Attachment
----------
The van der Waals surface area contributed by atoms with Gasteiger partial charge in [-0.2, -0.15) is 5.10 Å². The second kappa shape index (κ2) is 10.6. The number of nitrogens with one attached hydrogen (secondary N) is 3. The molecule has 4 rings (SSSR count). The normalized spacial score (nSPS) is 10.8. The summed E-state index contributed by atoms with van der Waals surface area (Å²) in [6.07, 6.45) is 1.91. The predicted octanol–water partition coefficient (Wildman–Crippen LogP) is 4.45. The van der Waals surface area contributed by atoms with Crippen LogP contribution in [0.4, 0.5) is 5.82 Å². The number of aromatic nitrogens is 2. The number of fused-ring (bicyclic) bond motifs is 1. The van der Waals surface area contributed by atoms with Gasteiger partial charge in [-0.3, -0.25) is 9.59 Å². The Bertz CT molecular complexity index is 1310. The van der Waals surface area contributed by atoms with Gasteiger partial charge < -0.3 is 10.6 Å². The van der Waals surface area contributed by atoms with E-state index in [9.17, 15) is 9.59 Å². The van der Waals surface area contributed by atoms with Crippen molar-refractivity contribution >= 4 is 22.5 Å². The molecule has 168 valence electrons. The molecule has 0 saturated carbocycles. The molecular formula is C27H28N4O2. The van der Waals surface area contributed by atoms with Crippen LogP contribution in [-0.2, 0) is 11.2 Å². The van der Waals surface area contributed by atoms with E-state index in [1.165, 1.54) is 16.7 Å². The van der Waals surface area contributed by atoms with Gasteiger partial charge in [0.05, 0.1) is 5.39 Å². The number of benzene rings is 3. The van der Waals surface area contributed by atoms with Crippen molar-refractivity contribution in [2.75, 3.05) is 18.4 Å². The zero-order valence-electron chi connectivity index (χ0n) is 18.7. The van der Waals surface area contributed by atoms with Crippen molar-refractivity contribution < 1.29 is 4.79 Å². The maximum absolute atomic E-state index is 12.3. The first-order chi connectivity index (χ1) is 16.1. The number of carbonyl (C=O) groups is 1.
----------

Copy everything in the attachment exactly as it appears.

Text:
The van der Waals surface area contributed by atoms with Gasteiger partial charge in [-0.2, -0.15) is 5.10 Å². The second kappa shape index (κ2) is 10.6. The number of nitrogens with one attached hydrogen (secondary N) is 3. The molecule has 4 rings (SSSR count). The normalized spacial score (nSPS) is 10.8. The summed E-state index contributed by atoms with van der Waals surface area (Å²) in [6.07, 6.45) is 1.91. The predicted octanol–water partition coefficient (Wildman–Crippen LogP) is 4.45. The van der Waals surface area contributed by atoms with Crippen LogP contribution in [0.4, 0.5) is 5.82 Å². The number of aromatic nitrogens is 2. The number of fused-ring (bicyclic) bond motifs is 1. The van der Waals surface area contributed by atoms with Gasteiger partial charge in [-0.3, -0.25) is 9.59 Å². The Bertz CT molecular complexity index is 1310. The van der Waals surface area contributed by atoms with Gasteiger partial charge < -0.3 is 10.6 Å². The van der Waals surface area contributed by atoms with E-state index in [9.17, 15) is 9.59 Å². The van der Waals surface area contributed by atoms with Crippen molar-refractivity contribution >= 4 is 22.5 Å². The molecule has 168 valence electrons. The molecule has 0 saturated carbocycles. The molecular formula is C27H28N4O2. The van der Waals surface area contributed by atoms with Crippen LogP contribution in [-0.2, 0) is 11.2 Å². The van der Waals surface area contributed by atoms with E-state index in [1.165, 1.54) is 16.7 Å². The van der Waals surface area contributed by atoms with Gasteiger partial charge in [0.05, 0.1) is 5.39 Å². The number of benzene rings is 3. The van der Waals surface area contributed by atoms with Crippen molar-refractivity contribution in [2.75, 3.05) is 18.4 Å². The zero-order valence-electron chi connectivity index (χ0n) is 18.7. The van der Waals surface area contributed by atoms with Crippen molar-refractivity contribution < 1.29 is 4.79 Å². The maximum absolute atomic E-state index is 12.3. The first-order chi connectivity index (χ1) is 16.1. The number of carbonyl (C=O) groups is 1.